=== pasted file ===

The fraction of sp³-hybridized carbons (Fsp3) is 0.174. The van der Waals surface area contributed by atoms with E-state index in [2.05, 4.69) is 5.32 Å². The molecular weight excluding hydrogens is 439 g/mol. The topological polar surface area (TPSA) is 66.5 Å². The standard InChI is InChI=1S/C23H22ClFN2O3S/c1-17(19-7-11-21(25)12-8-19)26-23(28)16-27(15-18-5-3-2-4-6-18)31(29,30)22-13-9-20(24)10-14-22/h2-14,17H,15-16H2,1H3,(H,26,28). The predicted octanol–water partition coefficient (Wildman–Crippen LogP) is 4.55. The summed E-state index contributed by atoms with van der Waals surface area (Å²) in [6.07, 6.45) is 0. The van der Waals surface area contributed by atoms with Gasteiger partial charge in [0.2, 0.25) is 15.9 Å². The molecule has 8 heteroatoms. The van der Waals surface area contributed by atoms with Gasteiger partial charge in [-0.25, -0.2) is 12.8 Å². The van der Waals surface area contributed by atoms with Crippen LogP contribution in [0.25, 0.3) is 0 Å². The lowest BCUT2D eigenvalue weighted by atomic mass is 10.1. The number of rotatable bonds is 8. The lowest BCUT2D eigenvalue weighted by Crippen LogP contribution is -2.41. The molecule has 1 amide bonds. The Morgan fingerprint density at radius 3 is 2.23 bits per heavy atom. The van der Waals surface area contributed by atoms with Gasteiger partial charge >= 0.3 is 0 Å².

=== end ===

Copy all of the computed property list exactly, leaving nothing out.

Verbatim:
The fraction of sp³-hybridized carbons (Fsp3) is 0.174. The van der Waals surface area contributed by atoms with E-state index in [2.05, 4.69) is 5.32 Å². The molecular weight excluding hydrogens is 439 g/mol. The topological polar surface area (TPSA) is 66.5 Å². The standard InChI is InChI=1S/C23H22ClFN2O3S/c1-17(19-7-11-21(25)12-8-19)26-23(28)16-27(15-18-5-3-2-4-6-18)31(29,30)22-13-9-20(24)10-14-22/h2-14,17H,15-16H2,1H3,(H,26,28). The predicted octanol–water partition coefficient (Wildman–Crippen LogP) is 4.55. The summed E-state index contributed by atoms with van der Waals surface area (Å²) in [6.07, 6.45) is 0. The van der Waals surface area contributed by atoms with Gasteiger partial charge in [0.2, 0.25) is 15.9 Å². The molecule has 8 heteroatoms. The van der Waals surface area contributed by atoms with Gasteiger partial charge in [-0.25, -0.2) is 12.8 Å². The van der Waals surface area contributed by atoms with Crippen LogP contribution in [0.25, 0.3) is 0 Å². The lowest BCUT2D eigenvalue weighted by atomic mass is 10.1. The number of rotatable bonds is 8. The lowest BCUT2D eigenvalue weighted by Crippen LogP contribution is -2.41. The molecule has 1 amide bonds. The Morgan fingerprint density at radius 3 is 2.23 bits per heavy atom. The van der Waals surface area contributed by atoms with Gasteiger partial charge >= 0.3 is 0 Å².